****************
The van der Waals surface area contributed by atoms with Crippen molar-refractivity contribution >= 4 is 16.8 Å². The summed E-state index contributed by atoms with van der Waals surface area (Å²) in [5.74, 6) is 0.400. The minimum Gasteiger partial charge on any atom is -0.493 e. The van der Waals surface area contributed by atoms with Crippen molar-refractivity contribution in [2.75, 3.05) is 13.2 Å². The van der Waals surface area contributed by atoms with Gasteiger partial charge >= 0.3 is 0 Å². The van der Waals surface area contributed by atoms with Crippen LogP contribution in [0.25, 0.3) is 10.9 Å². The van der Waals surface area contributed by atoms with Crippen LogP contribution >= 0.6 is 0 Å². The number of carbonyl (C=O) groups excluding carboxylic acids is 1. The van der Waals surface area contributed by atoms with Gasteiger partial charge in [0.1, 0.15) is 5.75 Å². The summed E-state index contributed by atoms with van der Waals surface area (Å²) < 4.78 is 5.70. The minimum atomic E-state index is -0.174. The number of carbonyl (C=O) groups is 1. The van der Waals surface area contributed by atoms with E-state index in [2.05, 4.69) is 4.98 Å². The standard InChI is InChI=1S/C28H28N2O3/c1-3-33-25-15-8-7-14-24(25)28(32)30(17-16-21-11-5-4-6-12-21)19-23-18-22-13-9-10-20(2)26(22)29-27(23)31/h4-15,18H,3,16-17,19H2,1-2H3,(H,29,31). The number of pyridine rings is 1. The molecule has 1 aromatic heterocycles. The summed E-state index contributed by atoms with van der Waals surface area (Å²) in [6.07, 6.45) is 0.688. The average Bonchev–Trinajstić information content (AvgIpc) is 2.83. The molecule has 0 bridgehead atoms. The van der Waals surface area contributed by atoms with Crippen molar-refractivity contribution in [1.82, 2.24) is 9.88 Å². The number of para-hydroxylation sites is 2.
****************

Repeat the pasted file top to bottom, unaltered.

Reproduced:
The van der Waals surface area contributed by atoms with Crippen molar-refractivity contribution >= 4 is 16.8 Å². The summed E-state index contributed by atoms with van der Waals surface area (Å²) in [5.74, 6) is 0.400. The minimum Gasteiger partial charge on any atom is -0.493 e. The van der Waals surface area contributed by atoms with Crippen molar-refractivity contribution in [2.75, 3.05) is 13.2 Å². The van der Waals surface area contributed by atoms with Gasteiger partial charge >= 0.3 is 0 Å². The van der Waals surface area contributed by atoms with Crippen LogP contribution in [0.25, 0.3) is 10.9 Å². The van der Waals surface area contributed by atoms with Crippen LogP contribution >= 0.6 is 0 Å². The number of carbonyl (C=O) groups excluding carboxylic acids is 1. The van der Waals surface area contributed by atoms with Gasteiger partial charge in [0.1, 0.15) is 5.75 Å². The summed E-state index contributed by atoms with van der Waals surface area (Å²) < 4.78 is 5.70. The minimum atomic E-state index is -0.174. The number of carbonyl (C=O) groups is 1. The van der Waals surface area contributed by atoms with E-state index in [2.05, 4.69) is 4.98 Å². The standard InChI is InChI=1S/C28H28N2O3/c1-3-33-25-15-8-7-14-24(25)28(32)30(17-16-21-11-5-4-6-12-21)19-23-18-22-13-9-10-20(2)26(22)29-27(23)31/h4-15,18H,3,16-17,19H2,1-2H3,(H,29,31). The number of pyridine rings is 1. The molecule has 1 aromatic heterocycles. The summed E-state index contributed by atoms with van der Waals surface area (Å²) in [6.07, 6.45) is 0.688. The average Bonchev–Trinajstić information content (AvgIpc) is 2.83. The molecule has 0 bridgehead atoms. The van der Waals surface area contributed by atoms with Crippen molar-refractivity contribution in [1.82, 2.24) is 9.88 Å². The number of para-hydroxylation sites is 2.